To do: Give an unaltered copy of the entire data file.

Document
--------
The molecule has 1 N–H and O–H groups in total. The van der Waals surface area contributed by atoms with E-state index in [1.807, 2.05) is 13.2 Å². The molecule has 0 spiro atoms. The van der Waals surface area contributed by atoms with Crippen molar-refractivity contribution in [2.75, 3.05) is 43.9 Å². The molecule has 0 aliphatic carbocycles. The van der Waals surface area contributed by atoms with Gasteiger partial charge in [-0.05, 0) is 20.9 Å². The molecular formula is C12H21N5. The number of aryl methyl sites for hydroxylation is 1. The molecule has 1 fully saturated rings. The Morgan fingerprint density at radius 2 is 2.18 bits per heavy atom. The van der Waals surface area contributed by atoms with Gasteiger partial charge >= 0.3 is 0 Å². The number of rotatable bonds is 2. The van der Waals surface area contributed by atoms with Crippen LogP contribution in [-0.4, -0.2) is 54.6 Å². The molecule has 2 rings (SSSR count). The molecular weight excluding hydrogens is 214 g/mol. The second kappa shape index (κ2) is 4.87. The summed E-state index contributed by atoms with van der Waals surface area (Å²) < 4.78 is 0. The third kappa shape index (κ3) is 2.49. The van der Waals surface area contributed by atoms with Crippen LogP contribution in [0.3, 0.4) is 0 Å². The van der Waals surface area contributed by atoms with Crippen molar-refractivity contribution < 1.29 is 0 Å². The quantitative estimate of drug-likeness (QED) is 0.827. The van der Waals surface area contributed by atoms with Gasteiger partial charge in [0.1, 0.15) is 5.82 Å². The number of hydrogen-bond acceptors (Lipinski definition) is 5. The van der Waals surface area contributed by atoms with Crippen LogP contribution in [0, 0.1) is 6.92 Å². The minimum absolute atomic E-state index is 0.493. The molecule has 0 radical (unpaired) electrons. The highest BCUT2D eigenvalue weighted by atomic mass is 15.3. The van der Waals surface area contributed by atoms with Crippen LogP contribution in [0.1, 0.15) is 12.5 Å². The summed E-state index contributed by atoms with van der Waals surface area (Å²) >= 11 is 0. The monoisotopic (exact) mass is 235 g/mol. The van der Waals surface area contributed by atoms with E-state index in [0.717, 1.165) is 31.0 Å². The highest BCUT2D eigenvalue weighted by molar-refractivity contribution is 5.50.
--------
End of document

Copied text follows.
The molecule has 1 N–H and O–H groups in total. The van der Waals surface area contributed by atoms with E-state index in [1.807, 2.05) is 13.2 Å². The molecule has 0 spiro atoms. The van der Waals surface area contributed by atoms with Crippen molar-refractivity contribution in [2.75, 3.05) is 43.9 Å². The molecule has 0 aliphatic carbocycles. The van der Waals surface area contributed by atoms with Gasteiger partial charge in [-0.05, 0) is 20.9 Å². The molecular formula is C12H21N5. The number of aryl methyl sites for hydroxylation is 1. The molecule has 1 fully saturated rings. The Morgan fingerprint density at radius 2 is 2.18 bits per heavy atom. The van der Waals surface area contributed by atoms with Gasteiger partial charge >= 0.3 is 0 Å². The number of rotatable bonds is 2. The van der Waals surface area contributed by atoms with Crippen LogP contribution in [-0.4, -0.2) is 54.6 Å². The molecule has 2 rings (SSSR count). The molecular weight excluding hydrogens is 214 g/mol. The second kappa shape index (κ2) is 4.87. The summed E-state index contributed by atoms with van der Waals surface area (Å²) < 4.78 is 0. The third kappa shape index (κ3) is 2.49. The van der Waals surface area contributed by atoms with Crippen LogP contribution in [0.3, 0.4) is 0 Å². The van der Waals surface area contributed by atoms with Crippen molar-refractivity contribution < 1.29 is 0 Å². The quantitative estimate of drug-likeness (QED) is 0.827. The van der Waals surface area contributed by atoms with Gasteiger partial charge in [0.1, 0.15) is 5.82 Å². The number of hydrogen-bond acceptors (Lipinski definition) is 5. The van der Waals surface area contributed by atoms with Crippen LogP contribution in [0, 0.1) is 6.92 Å². The minimum absolute atomic E-state index is 0.493. The molecule has 0 radical (unpaired) electrons. The highest BCUT2D eigenvalue weighted by atomic mass is 15.3. The van der Waals surface area contributed by atoms with Crippen LogP contribution in [0.1, 0.15) is 12.5 Å². The summed E-state index contributed by atoms with van der Waals surface area (Å²) >= 11 is 0. The monoisotopic (exact) mass is 235 g/mol. The van der Waals surface area contributed by atoms with E-state index in [0.717, 1.165) is 31.0 Å². The highest BCUT2D eigenvalue weighted by molar-refractivity contribution is 5.50.